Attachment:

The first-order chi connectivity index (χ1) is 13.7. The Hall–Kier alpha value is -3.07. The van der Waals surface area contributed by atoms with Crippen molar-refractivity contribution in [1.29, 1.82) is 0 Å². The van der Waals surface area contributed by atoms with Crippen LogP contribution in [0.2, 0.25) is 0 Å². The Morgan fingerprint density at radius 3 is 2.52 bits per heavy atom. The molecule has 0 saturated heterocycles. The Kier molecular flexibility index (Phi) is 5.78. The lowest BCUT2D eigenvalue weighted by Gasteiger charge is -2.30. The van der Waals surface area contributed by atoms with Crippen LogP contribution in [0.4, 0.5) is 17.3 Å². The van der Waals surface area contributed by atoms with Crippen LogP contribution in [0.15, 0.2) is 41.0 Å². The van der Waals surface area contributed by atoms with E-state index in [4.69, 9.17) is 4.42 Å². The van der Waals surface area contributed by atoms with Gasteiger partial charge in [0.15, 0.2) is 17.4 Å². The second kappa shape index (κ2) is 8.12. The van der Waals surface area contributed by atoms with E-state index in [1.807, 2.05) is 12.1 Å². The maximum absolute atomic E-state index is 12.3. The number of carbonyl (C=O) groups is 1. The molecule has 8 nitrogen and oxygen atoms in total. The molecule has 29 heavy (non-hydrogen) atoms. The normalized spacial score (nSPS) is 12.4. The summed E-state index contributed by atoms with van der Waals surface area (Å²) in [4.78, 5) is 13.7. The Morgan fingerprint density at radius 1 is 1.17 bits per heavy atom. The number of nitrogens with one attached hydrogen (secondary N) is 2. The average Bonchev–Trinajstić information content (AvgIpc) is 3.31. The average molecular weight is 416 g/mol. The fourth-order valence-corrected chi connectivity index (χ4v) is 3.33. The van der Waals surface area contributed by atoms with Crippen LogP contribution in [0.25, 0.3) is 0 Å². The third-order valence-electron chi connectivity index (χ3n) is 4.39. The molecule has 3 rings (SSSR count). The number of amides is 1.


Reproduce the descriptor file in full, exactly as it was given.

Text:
The first-order chi connectivity index (χ1) is 13.7. The Hall–Kier alpha value is -3.07. The van der Waals surface area contributed by atoms with Crippen molar-refractivity contribution in [1.29, 1.82) is 0 Å². The van der Waals surface area contributed by atoms with Crippen LogP contribution in [0.2, 0.25) is 0 Å². The Morgan fingerprint density at radius 3 is 2.52 bits per heavy atom. The molecule has 0 saturated heterocycles. The Kier molecular flexibility index (Phi) is 5.78. The lowest BCUT2D eigenvalue weighted by Gasteiger charge is -2.30. The van der Waals surface area contributed by atoms with Crippen LogP contribution in [0.4, 0.5) is 17.3 Å². The van der Waals surface area contributed by atoms with Crippen LogP contribution in [0.15, 0.2) is 41.0 Å². The van der Waals surface area contributed by atoms with E-state index in [4.69, 9.17) is 4.42 Å². The van der Waals surface area contributed by atoms with Gasteiger partial charge in [0.15, 0.2) is 17.4 Å². The second kappa shape index (κ2) is 8.12. The van der Waals surface area contributed by atoms with E-state index in [1.807, 2.05) is 12.1 Å². The maximum absolute atomic E-state index is 12.3. The number of carbonyl (C=O) groups is 1. The molecule has 8 nitrogen and oxygen atoms in total. The molecule has 29 heavy (non-hydrogen) atoms. The normalized spacial score (nSPS) is 12.4. The summed E-state index contributed by atoms with van der Waals surface area (Å²) in [4.78, 5) is 13.7. The Morgan fingerprint density at radius 1 is 1.17 bits per heavy atom. The number of nitrogens with one attached hydrogen (secondary N) is 2. The average Bonchev–Trinajstić information content (AvgIpc) is 3.31. The average molecular weight is 416 g/mol. The fourth-order valence-corrected chi connectivity index (χ4v) is 3.33. The van der Waals surface area contributed by atoms with Crippen LogP contribution in [0.25, 0.3) is 0 Å². The third-order valence-electron chi connectivity index (χ3n) is 4.39. The molecule has 3 rings (SSSR count). The number of amides is 1.